2016: PeerJ
Mitzy Pepper, David G Hamilton, Thomas Merkling, Nina Svedin, Bori Cser, Renee A Catullo, Sarah R Pryke, J Scott Keogh
The spectacular threat display of the savannah specialist Australo-Papuan frilled lizards has made them one of the world's most iconic reptiles. They are increasingly used as a model system for research in evolutionary biology and ecology but little is known of their population structure. Their distribution across northern Australia and southern New Guinea also provides an opportunity to examine biogeographic patterns as they relate to the large-scale movement of savannah habitat during the Plio/Pleistocene and the associated increase in aridity...
September 21, 2016: Molecular Phylogenetics and Evolution
R J Aitken, L Muscio, S Whiting, H S Connaughton, B A Fraser, B Nixon, N D Smith, G N De Iuliis
The need to protect human spermatozoa from oxidative stress during assisted reproductive technology, has prompted a detailed analysis of the impacts of phenolic compounds on the functional integrity of these cells. Investigation of 16 individual compounds revealed a surprising variety of negative effects including: (i) a loss of mitochondrial membrane potential (Δψm) via mechanisms that were not related to opening of the permeability transition pore but associated with a reduction in thiol expression, (ii) a decline in intracellular reduced glutathione, (iii) the stimulation of pro-oxidant activity including the induction of ROS generation from mitochondrial and non-mitochondrial sources, (iv) stimulation of lipid peroxidation, (v) the generation of oxidative DNA damage, and (vi) impaired sperm motility...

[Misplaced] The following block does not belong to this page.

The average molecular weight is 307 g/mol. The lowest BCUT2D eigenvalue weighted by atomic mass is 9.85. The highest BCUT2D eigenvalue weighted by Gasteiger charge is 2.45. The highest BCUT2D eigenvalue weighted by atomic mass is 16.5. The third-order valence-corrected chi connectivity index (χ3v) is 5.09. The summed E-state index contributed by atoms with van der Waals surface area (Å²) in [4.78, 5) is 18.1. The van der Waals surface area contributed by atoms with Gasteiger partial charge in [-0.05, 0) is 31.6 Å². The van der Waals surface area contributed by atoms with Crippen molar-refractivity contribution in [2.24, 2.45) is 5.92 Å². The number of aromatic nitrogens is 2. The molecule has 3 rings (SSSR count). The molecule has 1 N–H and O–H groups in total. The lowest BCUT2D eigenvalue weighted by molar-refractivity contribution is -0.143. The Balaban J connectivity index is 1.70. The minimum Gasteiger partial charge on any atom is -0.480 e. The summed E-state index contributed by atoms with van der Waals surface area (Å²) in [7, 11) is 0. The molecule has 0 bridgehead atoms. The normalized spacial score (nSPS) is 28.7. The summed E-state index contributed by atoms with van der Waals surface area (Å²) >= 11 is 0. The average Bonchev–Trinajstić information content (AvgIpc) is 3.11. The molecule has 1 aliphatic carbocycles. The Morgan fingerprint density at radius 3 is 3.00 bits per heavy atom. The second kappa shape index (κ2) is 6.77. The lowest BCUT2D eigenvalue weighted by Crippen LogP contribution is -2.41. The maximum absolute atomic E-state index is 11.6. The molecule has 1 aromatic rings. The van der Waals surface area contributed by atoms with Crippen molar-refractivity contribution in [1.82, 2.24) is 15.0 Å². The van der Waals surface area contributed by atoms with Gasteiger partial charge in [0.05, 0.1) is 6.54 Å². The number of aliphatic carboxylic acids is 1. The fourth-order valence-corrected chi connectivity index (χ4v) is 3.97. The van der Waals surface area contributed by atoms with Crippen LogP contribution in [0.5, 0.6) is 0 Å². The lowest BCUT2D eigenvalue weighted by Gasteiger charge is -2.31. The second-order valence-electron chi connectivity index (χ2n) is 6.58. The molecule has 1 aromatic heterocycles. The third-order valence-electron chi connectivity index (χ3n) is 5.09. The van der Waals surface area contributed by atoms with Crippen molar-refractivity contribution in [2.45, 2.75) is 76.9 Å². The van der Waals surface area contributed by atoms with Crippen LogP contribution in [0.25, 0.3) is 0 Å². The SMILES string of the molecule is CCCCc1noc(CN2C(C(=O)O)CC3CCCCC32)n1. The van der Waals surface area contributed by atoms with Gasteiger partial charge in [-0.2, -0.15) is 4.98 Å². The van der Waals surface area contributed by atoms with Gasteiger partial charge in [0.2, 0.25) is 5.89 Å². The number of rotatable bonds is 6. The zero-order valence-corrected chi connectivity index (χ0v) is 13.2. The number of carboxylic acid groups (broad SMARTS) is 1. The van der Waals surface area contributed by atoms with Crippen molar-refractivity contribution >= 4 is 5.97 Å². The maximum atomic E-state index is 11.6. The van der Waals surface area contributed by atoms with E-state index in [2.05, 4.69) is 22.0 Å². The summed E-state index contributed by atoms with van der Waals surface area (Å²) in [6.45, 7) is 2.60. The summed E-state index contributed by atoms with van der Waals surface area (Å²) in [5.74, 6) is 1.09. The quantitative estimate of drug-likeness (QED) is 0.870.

September 19, 2016: Biochemical Pharmacology
Caterina Garone, Juliana Gurgel-Giannetti, Simone Sanna-Cherchi, Sindu Krishna, Ali Naini, Catarina M Quinzii, Michio Hirano
SUCLA2 defects have been associated with mitochondrial DNA (mtDNA) depletion and the triad of hypotonia, dystonia/Leigh-like syndrome, and deafness. A 9-year-old Brazilian boy of consanguineous parents presented with psychomotor delay, deafness, myopathy, ataxia, and chorea. Despite the prominent movement disorder, brain magnetic resonance imaging (MRI) was normal while (1)H-magnetic resonance spectroscopy (MRS) showed lactate peaks in the cerebral cortex and lateral ventricles. Decreased biochemical activities of mitochondrial respiratory chain enzymes containing mtDNA-encoded subunits and mtDNA depletion were observed in muscle and fibroblasts...
September 20, 2016: Journal of Child Neurology
Xuzhen Wang, Xiaoni Gan, Junbing Li, Yiyu Chen, Shunping He
Origin and diversification of the Tibetan polyploid cyprinids (schizothoracins) may help us to explore relationships between diversification of the cyprinids and the Tibetan Plateau uplift. Cyprininae phylogeny was analyzed using mitochondrial and nuclear DNA sequences to trace origins of polyploidy and diversifications of schizothoracins. Ancestral states reconstruction for ploidy levels indicated that the Cyprininae was diploid origin and the schizothoracin clades tetraploid origins. There were two diversification rate shifts along with diversification of the cyprinine fishes in response to the Tibetan uplift...